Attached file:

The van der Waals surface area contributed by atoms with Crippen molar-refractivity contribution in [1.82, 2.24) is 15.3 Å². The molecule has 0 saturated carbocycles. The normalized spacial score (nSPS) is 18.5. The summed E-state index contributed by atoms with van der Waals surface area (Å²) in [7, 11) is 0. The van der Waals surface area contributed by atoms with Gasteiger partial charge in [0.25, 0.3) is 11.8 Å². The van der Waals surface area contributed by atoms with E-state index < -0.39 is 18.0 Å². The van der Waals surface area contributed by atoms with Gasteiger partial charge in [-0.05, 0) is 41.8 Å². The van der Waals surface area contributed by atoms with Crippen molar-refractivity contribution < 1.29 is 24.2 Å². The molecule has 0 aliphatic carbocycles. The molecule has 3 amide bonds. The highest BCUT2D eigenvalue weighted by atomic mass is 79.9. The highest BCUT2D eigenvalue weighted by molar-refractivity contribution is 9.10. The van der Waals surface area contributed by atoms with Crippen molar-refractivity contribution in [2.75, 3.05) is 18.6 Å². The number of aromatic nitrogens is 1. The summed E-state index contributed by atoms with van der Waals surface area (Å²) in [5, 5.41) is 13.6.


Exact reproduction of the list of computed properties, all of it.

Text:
The van der Waals surface area contributed by atoms with Crippen molar-refractivity contribution in [1.82, 2.24) is 15.3 Å². The molecule has 0 saturated carbocycles. The normalized spacial score (nSPS) is 18.5. The summed E-state index contributed by atoms with van der Waals surface area (Å²) in [7, 11) is 0. The van der Waals surface area contributed by atoms with Gasteiger partial charge in [0.25, 0.3) is 11.8 Å². The van der Waals surface area contributed by atoms with E-state index < -0.39 is 18.0 Å². The van der Waals surface area contributed by atoms with Gasteiger partial charge in [-0.05, 0) is 41.8 Å². The van der Waals surface area contributed by atoms with Crippen molar-refractivity contribution < 1.29 is 24.2 Å². The molecule has 0 aliphatic carbocycles. The molecule has 3 amide bonds. The highest BCUT2D eigenvalue weighted by atomic mass is 79.9. The highest BCUT2D eigenvalue weighted by molar-refractivity contribution is 9.10. The van der Waals surface area contributed by atoms with Crippen molar-refractivity contribution in [2.75, 3.05) is 18.6 Å². The number of aromatic nitrogens is 1. The summed E-state index contributed by atoms with van der Waals surface area (Å²) in [5, 5.41) is 13.6.